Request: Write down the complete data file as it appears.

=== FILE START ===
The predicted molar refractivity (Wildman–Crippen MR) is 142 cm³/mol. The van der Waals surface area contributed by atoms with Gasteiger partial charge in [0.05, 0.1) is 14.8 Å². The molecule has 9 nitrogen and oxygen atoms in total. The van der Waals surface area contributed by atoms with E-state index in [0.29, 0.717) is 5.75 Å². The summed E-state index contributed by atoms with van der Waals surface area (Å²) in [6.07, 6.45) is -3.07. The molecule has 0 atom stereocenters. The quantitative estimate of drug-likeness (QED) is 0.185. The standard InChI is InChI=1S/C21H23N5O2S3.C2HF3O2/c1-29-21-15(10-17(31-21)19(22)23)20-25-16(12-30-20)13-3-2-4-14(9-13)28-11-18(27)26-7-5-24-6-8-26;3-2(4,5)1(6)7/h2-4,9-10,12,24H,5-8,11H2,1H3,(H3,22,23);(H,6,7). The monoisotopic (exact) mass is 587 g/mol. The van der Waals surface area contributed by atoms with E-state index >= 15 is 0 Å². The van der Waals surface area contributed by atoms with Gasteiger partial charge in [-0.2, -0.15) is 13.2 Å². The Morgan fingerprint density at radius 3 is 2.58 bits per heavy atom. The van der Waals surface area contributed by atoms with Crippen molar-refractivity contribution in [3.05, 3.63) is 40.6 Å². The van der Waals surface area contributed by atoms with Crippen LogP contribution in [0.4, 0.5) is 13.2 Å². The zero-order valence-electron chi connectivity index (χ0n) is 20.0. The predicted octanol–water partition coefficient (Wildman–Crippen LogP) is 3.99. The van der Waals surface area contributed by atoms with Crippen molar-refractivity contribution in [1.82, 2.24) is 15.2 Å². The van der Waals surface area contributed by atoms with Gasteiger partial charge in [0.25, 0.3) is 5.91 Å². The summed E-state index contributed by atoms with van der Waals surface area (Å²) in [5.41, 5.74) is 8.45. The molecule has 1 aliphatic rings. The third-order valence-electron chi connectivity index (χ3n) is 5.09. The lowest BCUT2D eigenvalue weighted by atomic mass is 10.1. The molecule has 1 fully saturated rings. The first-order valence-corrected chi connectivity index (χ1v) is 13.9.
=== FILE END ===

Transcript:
The predicted molar refractivity (Wildman–Crippen MR) is 142 cm³/mol. The van der Waals surface area contributed by atoms with Gasteiger partial charge in [0.05, 0.1) is 14.8 Å². The molecule has 9 nitrogen and oxygen atoms in total. The van der Waals surface area contributed by atoms with E-state index in [0.29, 0.717) is 5.75 Å². The summed E-state index contributed by atoms with van der Waals surface area (Å²) in [6.07, 6.45) is -3.07. The molecule has 0 atom stereocenters. The quantitative estimate of drug-likeness (QED) is 0.185. The standard InChI is InChI=1S/C21H23N5O2S3.C2HF3O2/c1-29-21-15(10-17(31-21)19(22)23)20-25-16(12-30-20)13-3-2-4-14(9-13)28-11-18(27)26-7-5-24-6-8-26;3-2(4,5)1(6)7/h2-4,9-10,12,24H,5-8,11H2,1H3,(H3,22,23);(H,6,7). The monoisotopic (exact) mass is 587 g/mol. The van der Waals surface area contributed by atoms with E-state index >= 15 is 0 Å². The van der Waals surface area contributed by atoms with Gasteiger partial charge in [-0.2, -0.15) is 13.2 Å². The Morgan fingerprint density at radius 3 is 2.58 bits per heavy atom. The van der Waals surface area contributed by atoms with Crippen molar-refractivity contribution in [3.05, 3.63) is 40.6 Å². The van der Waals surface area contributed by atoms with Crippen LogP contribution in [0.4, 0.5) is 13.2 Å². The zero-order valence-electron chi connectivity index (χ0n) is 20.0. The predicted octanol–water partition coefficient (Wildman–Crippen LogP) is 3.99. The van der Waals surface area contributed by atoms with Crippen molar-refractivity contribution in [1.82, 2.24) is 15.2 Å². The van der Waals surface area contributed by atoms with Gasteiger partial charge in [0.25, 0.3) is 5.91 Å². The summed E-state index contributed by atoms with van der Waals surface area (Å²) in [5.41, 5.74) is 8.45. The molecule has 1 aliphatic rings. The third-order valence-electron chi connectivity index (χ3n) is 5.09. The lowest BCUT2D eigenvalue weighted by atomic mass is 10.1. The molecule has 1 fully saturated rings. The first-order valence-corrected chi connectivity index (χ1v) is 13.9.